Pinotage and Simonsig Wine Estate in the Stellenbosch Wine Appellation are synonymous, as the first release of this wine by founder Frans Malan was 1970. At that time, Frans was a pioneering winemaker of note across a number of grape types and style of wine. At a time when new small French oak barrels were almost unheard of, Frans was using them in which to mature his Pinotages. Today Simonsig Malan Family Selection Redhill Pinotage 2015 is the Estate’s flagship Pinotage, the other being an unwooded style. The iconic red stone soils of the estate originate from decomposed and weathered shale. Excellent soil for red wine grapes as it both drains easily yet retains moisture.
Warmer weather in August resulted in earlier bud break, after which a warm, dry, windy summer accelerated ripening by approximately two weeks and brought on the earliest start to harvest in decades. The dry weather also led to a very healthy vintage with the vines delivering grapes with beautiful layers of fruit. Once in the cellar, the grapes for the Simonsig Malan Family Selection Redhill Pinotage 2015 were destalked and then gently crushed and shared between two open top fermenters and rotating stainless steel tanks. After six days, the grapes were pressed, and the fermenting juice was taken to tanks for the final days of fermentation, at this time malolactic fermentation took place. Thereafter the wine was matured for 15 months in all new oak barrels, 66% French Oak and 34% American White Oak. The wine was racked four times before being prepared for bottling.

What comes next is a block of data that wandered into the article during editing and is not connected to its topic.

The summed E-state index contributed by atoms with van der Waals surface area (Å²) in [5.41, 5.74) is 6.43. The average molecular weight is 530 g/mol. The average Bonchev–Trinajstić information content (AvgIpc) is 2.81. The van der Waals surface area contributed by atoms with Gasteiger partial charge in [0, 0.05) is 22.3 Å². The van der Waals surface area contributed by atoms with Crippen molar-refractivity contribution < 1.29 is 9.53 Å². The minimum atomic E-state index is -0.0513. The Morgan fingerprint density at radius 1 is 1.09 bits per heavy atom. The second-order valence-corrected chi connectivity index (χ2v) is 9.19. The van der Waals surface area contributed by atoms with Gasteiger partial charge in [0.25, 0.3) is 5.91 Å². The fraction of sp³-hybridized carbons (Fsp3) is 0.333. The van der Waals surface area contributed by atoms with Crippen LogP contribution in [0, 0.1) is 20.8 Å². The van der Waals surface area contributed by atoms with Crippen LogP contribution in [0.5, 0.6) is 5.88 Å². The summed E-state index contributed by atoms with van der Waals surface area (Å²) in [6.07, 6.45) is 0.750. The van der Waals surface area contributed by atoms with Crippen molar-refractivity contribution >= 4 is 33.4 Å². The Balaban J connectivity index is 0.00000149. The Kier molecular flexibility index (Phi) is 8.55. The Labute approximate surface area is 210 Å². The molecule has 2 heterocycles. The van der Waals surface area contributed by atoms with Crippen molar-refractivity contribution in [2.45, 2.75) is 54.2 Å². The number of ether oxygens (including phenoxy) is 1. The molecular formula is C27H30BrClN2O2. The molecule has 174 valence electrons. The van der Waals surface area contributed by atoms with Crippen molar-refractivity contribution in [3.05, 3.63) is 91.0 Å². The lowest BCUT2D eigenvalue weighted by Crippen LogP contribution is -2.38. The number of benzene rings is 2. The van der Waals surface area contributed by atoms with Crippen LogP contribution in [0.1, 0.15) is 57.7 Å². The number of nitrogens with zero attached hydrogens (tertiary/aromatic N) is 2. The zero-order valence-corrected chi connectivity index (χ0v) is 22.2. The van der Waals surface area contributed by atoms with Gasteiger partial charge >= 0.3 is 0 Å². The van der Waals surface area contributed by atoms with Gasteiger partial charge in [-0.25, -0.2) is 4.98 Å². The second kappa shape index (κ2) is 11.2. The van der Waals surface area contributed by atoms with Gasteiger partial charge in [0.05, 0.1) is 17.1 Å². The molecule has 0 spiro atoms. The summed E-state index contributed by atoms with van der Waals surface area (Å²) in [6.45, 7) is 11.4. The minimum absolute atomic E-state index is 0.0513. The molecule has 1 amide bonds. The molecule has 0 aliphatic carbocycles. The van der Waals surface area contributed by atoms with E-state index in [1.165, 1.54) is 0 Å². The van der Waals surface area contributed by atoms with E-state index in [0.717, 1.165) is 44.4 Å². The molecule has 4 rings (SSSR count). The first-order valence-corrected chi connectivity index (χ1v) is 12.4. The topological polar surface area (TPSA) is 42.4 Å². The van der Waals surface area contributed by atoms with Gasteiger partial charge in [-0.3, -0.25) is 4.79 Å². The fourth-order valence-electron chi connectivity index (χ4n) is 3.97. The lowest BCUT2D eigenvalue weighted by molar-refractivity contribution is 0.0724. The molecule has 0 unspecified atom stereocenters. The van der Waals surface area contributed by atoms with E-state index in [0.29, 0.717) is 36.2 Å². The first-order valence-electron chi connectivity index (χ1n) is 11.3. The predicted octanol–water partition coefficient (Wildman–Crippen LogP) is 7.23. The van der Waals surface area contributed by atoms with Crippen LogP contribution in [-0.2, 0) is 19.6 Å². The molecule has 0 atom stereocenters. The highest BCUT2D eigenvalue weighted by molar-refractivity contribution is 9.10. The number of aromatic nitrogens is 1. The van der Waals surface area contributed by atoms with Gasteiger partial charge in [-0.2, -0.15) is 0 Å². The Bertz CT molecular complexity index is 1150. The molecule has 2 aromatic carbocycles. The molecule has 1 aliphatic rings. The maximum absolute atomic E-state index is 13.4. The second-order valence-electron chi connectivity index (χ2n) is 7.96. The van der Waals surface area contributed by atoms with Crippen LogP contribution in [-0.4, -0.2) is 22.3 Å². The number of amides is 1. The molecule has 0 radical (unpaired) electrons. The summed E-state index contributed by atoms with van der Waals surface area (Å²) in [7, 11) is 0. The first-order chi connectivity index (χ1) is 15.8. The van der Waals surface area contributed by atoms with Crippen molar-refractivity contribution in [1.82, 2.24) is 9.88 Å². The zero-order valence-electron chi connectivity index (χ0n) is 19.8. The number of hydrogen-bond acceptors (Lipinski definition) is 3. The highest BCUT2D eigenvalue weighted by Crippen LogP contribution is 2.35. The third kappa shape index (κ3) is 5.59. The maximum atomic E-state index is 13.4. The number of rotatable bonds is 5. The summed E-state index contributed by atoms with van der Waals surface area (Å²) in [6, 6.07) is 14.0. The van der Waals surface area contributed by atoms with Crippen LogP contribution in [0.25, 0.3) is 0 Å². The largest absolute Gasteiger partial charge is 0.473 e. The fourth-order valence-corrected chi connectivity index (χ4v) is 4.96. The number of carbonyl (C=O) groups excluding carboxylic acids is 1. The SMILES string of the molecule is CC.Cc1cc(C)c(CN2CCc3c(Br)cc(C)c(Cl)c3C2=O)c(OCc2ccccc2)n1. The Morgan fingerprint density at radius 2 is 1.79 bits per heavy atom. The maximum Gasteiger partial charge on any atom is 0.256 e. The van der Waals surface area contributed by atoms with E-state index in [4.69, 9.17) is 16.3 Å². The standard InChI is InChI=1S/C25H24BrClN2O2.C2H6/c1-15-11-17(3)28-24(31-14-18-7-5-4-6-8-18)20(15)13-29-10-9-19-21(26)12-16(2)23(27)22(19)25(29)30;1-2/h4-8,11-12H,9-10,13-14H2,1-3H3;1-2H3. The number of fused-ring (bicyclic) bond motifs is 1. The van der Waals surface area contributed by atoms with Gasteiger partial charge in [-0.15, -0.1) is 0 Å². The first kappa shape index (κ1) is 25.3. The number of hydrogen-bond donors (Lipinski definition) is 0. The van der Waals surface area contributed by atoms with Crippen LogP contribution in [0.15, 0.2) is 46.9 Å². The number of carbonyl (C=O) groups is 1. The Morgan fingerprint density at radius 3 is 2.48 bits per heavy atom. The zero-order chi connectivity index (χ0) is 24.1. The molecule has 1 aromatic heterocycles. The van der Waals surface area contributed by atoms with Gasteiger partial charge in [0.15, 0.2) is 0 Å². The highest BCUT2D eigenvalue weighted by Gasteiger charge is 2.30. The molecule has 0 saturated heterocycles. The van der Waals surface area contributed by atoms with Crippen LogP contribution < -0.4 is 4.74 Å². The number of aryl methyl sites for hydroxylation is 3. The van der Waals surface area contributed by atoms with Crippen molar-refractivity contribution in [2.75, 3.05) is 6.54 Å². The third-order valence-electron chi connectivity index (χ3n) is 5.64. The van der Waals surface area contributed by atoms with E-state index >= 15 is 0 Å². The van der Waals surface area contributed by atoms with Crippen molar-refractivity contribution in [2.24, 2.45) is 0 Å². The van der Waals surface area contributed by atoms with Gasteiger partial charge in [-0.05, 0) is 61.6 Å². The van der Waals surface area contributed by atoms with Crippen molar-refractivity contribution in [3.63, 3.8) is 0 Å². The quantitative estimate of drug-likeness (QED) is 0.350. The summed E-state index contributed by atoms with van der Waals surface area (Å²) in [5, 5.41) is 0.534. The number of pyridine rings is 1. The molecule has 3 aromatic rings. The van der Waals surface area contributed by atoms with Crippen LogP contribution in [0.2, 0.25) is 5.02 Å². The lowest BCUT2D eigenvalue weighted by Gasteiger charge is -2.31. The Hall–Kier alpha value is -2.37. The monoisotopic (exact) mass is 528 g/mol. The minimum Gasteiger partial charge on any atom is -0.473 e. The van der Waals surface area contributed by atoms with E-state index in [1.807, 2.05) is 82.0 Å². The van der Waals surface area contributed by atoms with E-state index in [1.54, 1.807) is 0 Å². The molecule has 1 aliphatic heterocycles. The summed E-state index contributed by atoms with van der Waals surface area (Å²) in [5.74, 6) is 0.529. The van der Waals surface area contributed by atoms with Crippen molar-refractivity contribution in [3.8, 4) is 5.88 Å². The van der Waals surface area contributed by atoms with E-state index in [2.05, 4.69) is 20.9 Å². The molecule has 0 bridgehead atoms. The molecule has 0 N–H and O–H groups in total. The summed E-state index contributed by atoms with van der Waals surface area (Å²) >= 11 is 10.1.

It looks like
Bottled under a natural cork closure in a Bordeaux shaped bottle. The livery is classical Simonsig. In the glass, the wine is an opaque rich almost black plum in colour which pales to a gem bright ruby at the edges.
It smells like
Black and red berries, and spiced plums. Oak and its concomitant spices in undertow.
It tastes like
Full flavours from entry in the Simonsig Malan Family Selection Redhill Pinotage 2015, big mid palate, succulent Morello cherries and vanilla bean. Big, soft with beautifully interwoven tannins and a gently waning aftertaste. This one is a laster and will hold on well for up to 8 – 10 years after harvest.
It’s good with
Serious glass for serious drinking over serious conversation – and perhaps with a bar of dark Belgian chocolate after a meal. It likes our spicy foods, bobotie, boerewors and tomato bredie. Happy to pair with a roasted rack of lamb or a slow roasted belly of pork at a traditional Sunday roast lunch. However, for a mid-week vegetarian supper, Dianne Bibby’s Barley Salad with Sumac and Roast Butternut answers the call. Perfect for this autumn season and the Sumac and Pinotage echo each other. Click here for her recipe.
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